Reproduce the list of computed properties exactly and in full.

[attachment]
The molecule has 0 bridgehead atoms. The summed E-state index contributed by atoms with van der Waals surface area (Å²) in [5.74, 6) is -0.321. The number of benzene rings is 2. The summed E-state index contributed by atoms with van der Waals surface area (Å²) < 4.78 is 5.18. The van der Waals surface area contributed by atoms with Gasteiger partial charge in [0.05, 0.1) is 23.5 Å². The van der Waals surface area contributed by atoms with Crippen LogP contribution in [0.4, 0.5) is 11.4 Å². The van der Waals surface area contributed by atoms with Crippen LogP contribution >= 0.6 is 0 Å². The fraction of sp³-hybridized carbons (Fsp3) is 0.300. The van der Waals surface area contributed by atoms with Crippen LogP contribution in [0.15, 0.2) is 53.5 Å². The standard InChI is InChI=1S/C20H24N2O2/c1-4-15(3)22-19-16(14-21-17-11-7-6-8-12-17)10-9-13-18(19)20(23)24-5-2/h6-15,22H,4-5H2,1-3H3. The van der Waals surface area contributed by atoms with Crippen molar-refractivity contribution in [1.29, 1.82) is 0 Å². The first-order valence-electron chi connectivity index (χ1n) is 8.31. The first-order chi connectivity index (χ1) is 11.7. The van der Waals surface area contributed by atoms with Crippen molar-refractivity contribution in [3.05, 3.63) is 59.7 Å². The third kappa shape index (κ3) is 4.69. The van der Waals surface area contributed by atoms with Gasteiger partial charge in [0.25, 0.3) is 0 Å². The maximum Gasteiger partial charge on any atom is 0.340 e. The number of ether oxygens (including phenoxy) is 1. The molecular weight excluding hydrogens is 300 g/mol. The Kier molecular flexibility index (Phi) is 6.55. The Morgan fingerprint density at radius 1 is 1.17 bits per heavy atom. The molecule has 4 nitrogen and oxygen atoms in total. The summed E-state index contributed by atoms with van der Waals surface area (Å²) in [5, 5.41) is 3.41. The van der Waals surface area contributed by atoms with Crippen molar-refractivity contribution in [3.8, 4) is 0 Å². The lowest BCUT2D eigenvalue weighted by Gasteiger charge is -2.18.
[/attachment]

The molecule has 0 bridgehead atoms. The summed E-state index contributed by atoms with van der Waals surface area (Å²) in [5.74, 6) is -0.321. The number of benzene rings is 2. The summed E-state index contributed by atoms with van der Waals surface area (Å²) < 4.78 is 5.18. The van der Waals surface area contributed by atoms with Gasteiger partial charge in [0.05, 0.1) is 23.5 Å². The van der Waals surface area contributed by atoms with Crippen LogP contribution in [0.4, 0.5) is 11.4 Å². The van der Waals surface area contributed by atoms with Crippen LogP contribution >= 0.6 is 0 Å². The fraction of sp³-hybridized carbons (Fsp3) is 0.300. The van der Waals surface area contributed by atoms with Crippen LogP contribution in [0.15, 0.2) is 53.5 Å². The standard InChI is InChI=1S/C20H24N2O2/c1-4-15(3)22-19-16(14-21-17-11-7-6-8-12-17)10-9-13-18(19)20(23)24-5-2/h6-15,22H,4-5H2,1-3H3. The van der Waals surface area contributed by atoms with Crippen molar-refractivity contribution in [1.29, 1.82) is 0 Å². The first-order valence-electron chi connectivity index (χ1n) is 8.31. The first-order chi connectivity index (χ1) is 11.7. The van der Waals surface area contributed by atoms with Crippen molar-refractivity contribution in [3.05, 3.63) is 59.7 Å². The third kappa shape index (κ3) is 4.69. The van der Waals surface area contributed by atoms with Gasteiger partial charge in [0.25, 0.3) is 0 Å². The maximum Gasteiger partial charge on any atom is 0.340 e. The number of ether oxygens (including phenoxy) is 1. The molecular weight excluding hydrogens is 300 g/mol. The Kier molecular flexibility index (Phi) is 6.55. The Morgan fingerprint density at radius 1 is 1.17 bits per heavy atom. The molecule has 4 nitrogen and oxygen atoms in total. The summed E-state index contributed by atoms with van der Waals surface area (Å²) in [5, 5.41) is 3.41. The van der Waals surface area contributed by atoms with Crippen molar-refractivity contribution in [3.8, 4) is 0 Å². The lowest BCUT2D eigenvalue weighted by Gasteiger charge is -2.18.